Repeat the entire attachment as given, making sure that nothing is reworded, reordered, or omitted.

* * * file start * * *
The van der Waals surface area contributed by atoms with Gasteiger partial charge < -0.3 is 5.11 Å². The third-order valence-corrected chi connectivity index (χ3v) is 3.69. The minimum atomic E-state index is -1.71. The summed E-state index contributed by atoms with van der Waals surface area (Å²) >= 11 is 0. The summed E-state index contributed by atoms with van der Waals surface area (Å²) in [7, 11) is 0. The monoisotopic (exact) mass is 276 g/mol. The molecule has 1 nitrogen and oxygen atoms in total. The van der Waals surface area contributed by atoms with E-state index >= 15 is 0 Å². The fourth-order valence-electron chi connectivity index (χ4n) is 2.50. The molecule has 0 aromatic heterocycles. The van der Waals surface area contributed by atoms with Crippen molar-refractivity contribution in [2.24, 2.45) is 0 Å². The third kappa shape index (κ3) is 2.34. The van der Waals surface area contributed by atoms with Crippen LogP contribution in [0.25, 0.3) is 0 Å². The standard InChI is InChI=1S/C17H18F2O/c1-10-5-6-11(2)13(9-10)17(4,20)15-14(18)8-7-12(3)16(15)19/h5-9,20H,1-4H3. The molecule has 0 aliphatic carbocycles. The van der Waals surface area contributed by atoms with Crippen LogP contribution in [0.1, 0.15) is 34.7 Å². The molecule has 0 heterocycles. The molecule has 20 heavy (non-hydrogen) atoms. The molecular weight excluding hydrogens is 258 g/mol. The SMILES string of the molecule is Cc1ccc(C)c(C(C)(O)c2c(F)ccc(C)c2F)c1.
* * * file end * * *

The van der Waals surface area contributed by atoms with Gasteiger partial charge < -0.3 is 5.11 Å². The third-order valence-corrected chi connectivity index (χ3v) is 3.69. The minimum atomic E-state index is -1.71. The summed E-state index contributed by atoms with van der Waals surface area (Å²) >= 11 is 0. The summed E-state index contributed by atoms with van der Waals surface area (Å²) in [7, 11) is 0. The monoisotopic (exact) mass is 276 g/mol. The molecule has 1 nitrogen and oxygen atoms in total. The van der Waals surface area contributed by atoms with E-state index >= 15 is 0 Å². The fourth-order valence-electron chi connectivity index (χ4n) is 2.50. The molecule has 0 aromatic heterocycles. The van der Waals surface area contributed by atoms with Crippen molar-refractivity contribution in [2.24, 2.45) is 0 Å². The third kappa shape index (κ3) is 2.34. The van der Waals surface area contributed by atoms with Crippen LogP contribution in [0.25, 0.3) is 0 Å². The standard InChI is InChI=1S/C17H18F2O/c1-10-5-6-11(2)13(9-10)17(4,20)15-14(18)8-7-12(3)16(15)19/h5-9,20H,1-4H3. The molecule has 0 aliphatic carbocycles. The van der Waals surface area contributed by atoms with Crippen LogP contribution in [0.1, 0.15) is 34.7 Å². The molecule has 0 heterocycles. The molecule has 20 heavy (non-hydrogen) atoms. The molecular weight excluding hydrogens is 258 g/mol. The SMILES string of the molecule is Cc1ccc(C)c(C(C)(O)c2c(F)ccc(C)c2F)c1.